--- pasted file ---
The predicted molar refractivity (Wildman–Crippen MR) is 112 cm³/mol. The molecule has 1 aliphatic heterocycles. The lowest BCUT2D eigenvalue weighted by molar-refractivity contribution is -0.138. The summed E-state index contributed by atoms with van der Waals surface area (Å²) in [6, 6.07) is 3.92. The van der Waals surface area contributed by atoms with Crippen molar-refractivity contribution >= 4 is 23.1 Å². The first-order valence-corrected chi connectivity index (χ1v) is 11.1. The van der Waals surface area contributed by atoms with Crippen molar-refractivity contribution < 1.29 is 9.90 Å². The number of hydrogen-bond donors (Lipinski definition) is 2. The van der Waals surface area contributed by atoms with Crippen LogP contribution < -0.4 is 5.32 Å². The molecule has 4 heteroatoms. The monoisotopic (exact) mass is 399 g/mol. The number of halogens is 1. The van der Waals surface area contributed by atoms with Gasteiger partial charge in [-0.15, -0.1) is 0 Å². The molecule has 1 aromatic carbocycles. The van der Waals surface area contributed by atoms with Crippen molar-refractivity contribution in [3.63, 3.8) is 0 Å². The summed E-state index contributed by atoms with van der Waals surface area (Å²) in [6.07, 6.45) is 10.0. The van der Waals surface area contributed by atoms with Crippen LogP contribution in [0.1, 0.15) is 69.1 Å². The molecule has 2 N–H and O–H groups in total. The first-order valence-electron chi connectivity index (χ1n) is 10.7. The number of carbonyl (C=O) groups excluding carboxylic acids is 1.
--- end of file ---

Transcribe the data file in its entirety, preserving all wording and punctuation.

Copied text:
The predicted molar refractivity (Wildman–Crippen MR) is 112 cm³/mol. The molecule has 1 aliphatic heterocycles. The lowest BCUT2D eigenvalue weighted by molar-refractivity contribution is -0.138. The summed E-state index contributed by atoms with van der Waals surface area (Å²) in [6, 6.07) is 3.92. The van der Waals surface area contributed by atoms with Crippen molar-refractivity contribution >= 4 is 23.1 Å². The first-order valence-corrected chi connectivity index (χ1v) is 11.1. The van der Waals surface area contributed by atoms with Crippen molar-refractivity contribution < 1.29 is 9.90 Å². The number of hydrogen-bond donors (Lipinski definition) is 2. The van der Waals surface area contributed by atoms with Crippen LogP contribution < -0.4 is 5.32 Å². The molecule has 4 heteroatoms. The monoisotopic (exact) mass is 399 g/mol. The number of halogens is 1. The van der Waals surface area contributed by atoms with Gasteiger partial charge in [-0.15, -0.1) is 0 Å². The molecule has 1 aromatic carbocycles. The van der Waals surface area contributed by atoms with Crippen molar-refractivity contribution in [3.63, 3.8) is 0 Å². The summed E-state index contributed by atoms with van der Waals surface area (Å²) in [6.07, 6.45) is 10.0. The van der Waals surface area contributed by atoms with Crippen LogP contribution in [0.1, 0.15) is 69.1 Å². The molecule has 2 N–H and O–H groups in total. The first-order valence-electron chi connectivity index (χ1n) is 10.7. The number of carbonyl (C=O) groups excluding carboxylic acids is 1.